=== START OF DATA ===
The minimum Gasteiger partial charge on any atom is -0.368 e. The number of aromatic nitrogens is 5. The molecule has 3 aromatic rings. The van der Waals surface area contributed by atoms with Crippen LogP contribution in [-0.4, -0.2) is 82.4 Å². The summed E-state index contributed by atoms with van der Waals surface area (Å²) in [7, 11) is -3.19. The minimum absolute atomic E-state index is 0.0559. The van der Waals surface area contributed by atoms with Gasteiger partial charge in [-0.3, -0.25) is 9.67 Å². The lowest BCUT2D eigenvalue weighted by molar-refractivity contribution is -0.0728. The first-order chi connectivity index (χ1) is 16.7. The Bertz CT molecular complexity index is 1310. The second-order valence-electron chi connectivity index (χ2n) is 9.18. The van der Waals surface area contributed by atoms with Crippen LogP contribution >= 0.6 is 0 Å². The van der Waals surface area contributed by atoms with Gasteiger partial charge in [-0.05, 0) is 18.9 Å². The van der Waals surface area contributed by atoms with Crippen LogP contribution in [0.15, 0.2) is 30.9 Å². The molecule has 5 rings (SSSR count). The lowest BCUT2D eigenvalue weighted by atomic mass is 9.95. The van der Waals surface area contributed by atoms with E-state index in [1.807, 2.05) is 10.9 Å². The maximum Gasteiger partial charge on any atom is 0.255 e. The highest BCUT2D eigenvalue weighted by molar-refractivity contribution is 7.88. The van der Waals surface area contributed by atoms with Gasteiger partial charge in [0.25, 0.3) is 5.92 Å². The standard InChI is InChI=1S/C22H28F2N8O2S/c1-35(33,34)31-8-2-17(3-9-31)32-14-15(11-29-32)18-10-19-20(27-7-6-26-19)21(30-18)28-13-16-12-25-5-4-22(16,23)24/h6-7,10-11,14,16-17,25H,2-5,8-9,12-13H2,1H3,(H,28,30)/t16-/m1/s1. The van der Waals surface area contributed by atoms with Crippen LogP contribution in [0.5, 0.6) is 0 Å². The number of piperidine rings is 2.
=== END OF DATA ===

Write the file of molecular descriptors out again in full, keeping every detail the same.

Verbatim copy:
The minimum Gasteiger partial charge on any atom is -0.368 e. The number of aromatic nitrogens is 5. The molecule has 3 aromatic rings. The van der Waals surface area contributed by atoms with Crippen LogP contribution in [-0.4, -0.2) is 82.4 Å². The summed E-state index contributed by atoms with van der Waals surface area (Å²) in [7, 11) is -3.19. The minimum absolute atomic E-state index is 0.0559. The van der Waals surface area contributed by atoms with Gasteiger partial charge in [-0.3, -0.25) is 9.67 Å². The lowest BCUT2D eigenvalue weighted by molar-refractivity contribution is -0.0728. The first-order chi connectivity index (χ1) is 16.7. The Bertz CT molecular complexity index is 1310. The second-order valence-electron chi connectivity index (χ2n) is 9.18. The van der Waals surface area contributed by atoms with Crippen LogP contribution >= 0.6 is 0 Å². The van der Waals surface area contributed by atoms with Gasteiger partial charge in [-0.05, 0) is 18.9 Å². The van der Waals surface area contributed by atoms with Crippen LogP contribution in [0.15, 0.2) is 30.9 Å². The molecule has 5 rings (SSSR count). The lowest BCUT2D eigenvalue weighted by atomic mass is 9.95. The van der Waals surface area contributed by atoms with E-state index in [1.807, 2.05) is 10.9 Å². The maximum Gasteiger partial charge on any atom is 0.255 e. The highest BCUT2D eigenvalue weighted by molar-refractivity contribution is 7.88. The van der Waals surface area contributed by atoms with Gasteiger partial charge in [0.25, 0.3) is 5.92 Å². The standard InChI is InChI=1S/C22H28F2N8O2S/c1-35(33,34)31-8-2-17(3-9-31)32-14-15(11-29-32)18-10-19-20(27-7-6-26-19)21(30-18)28-13-16-12-25-5-4-22(16,23)24/h6-7,10-11,14,16-17,25H,2-5,8-9,12-13H2,1H3,(H,28,30)/t16-/m1/s1. The van der Waals surface area contributed by atoms with Crippen LogP contribution in [0.5, 0.6) is 0 Å². The number of piperidine rings is 2.